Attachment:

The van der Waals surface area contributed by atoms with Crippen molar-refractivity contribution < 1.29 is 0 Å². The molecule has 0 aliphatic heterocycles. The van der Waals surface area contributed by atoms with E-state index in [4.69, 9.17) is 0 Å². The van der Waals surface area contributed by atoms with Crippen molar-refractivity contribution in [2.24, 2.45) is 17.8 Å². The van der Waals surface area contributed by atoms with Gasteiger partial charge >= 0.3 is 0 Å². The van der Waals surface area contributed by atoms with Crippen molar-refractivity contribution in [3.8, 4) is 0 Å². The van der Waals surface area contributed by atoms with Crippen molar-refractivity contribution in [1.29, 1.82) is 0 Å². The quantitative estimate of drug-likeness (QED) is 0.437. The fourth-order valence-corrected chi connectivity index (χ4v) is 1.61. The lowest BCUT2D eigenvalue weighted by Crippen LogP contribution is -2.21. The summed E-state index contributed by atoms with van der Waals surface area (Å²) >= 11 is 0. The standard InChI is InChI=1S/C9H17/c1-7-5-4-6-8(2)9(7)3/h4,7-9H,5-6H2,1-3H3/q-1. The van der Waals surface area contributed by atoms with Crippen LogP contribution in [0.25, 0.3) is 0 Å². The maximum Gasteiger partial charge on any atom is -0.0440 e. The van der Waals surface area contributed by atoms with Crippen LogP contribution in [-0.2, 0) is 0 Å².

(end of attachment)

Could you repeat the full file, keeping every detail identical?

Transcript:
The van der Waals surface area contributed by atoms with Crippen molar-refractivity contribution < 1.29 is 0 Å². The molecule has 0 aliphatic heterocycles. The van der Waals surface area contributed by atoms with E-state index in [4.69, 9.17) is 0 Å². The van der Waals surface area contributed by atoms with Crippen molar-refractivity contribution in [2.24, 2.45) is 17.8 Å². The van der Waals surface area contributed by atoms with Gasteiger partial charge >= 0.3 is 0 Å². The van der Waals surface area contributed by atoms with Crippen molar-refractivity contribution in [3.8, 4) is 0 Å². The van der Waals surface area contributed by atoms with Crippen molar-refractivity contribution in [1.29, 1.82) is 0 Å². The quantitative estimate of drug-likeness (QED) is 0.437. The fourth-order valence-corrected chi connectivity index (χ4v) is 1.61. The lowest BCUT2D eigenvalue weighted by Crippen LogP contribution is -2.21. The summed E-state index contributed by atoms with van der Waals surface area (Å²) >= 11 is 0. The standard InChI is InChI=1S/C9H17/c1-7-5-4-6-8(2)9(7)3/h4,7-9H,5-6H2,1-3H3/q-1. The van der Waals surface area contributed by atoms with Crippen LogP contribution in [0.25, 0.3) is 0 Å². The maximum Gasteiger partial charge on any atom is -0.0440 e. The van der Waals surface area contributed by atoms with Crippen LogP contribution in [-0.2, 0) is 0 Å².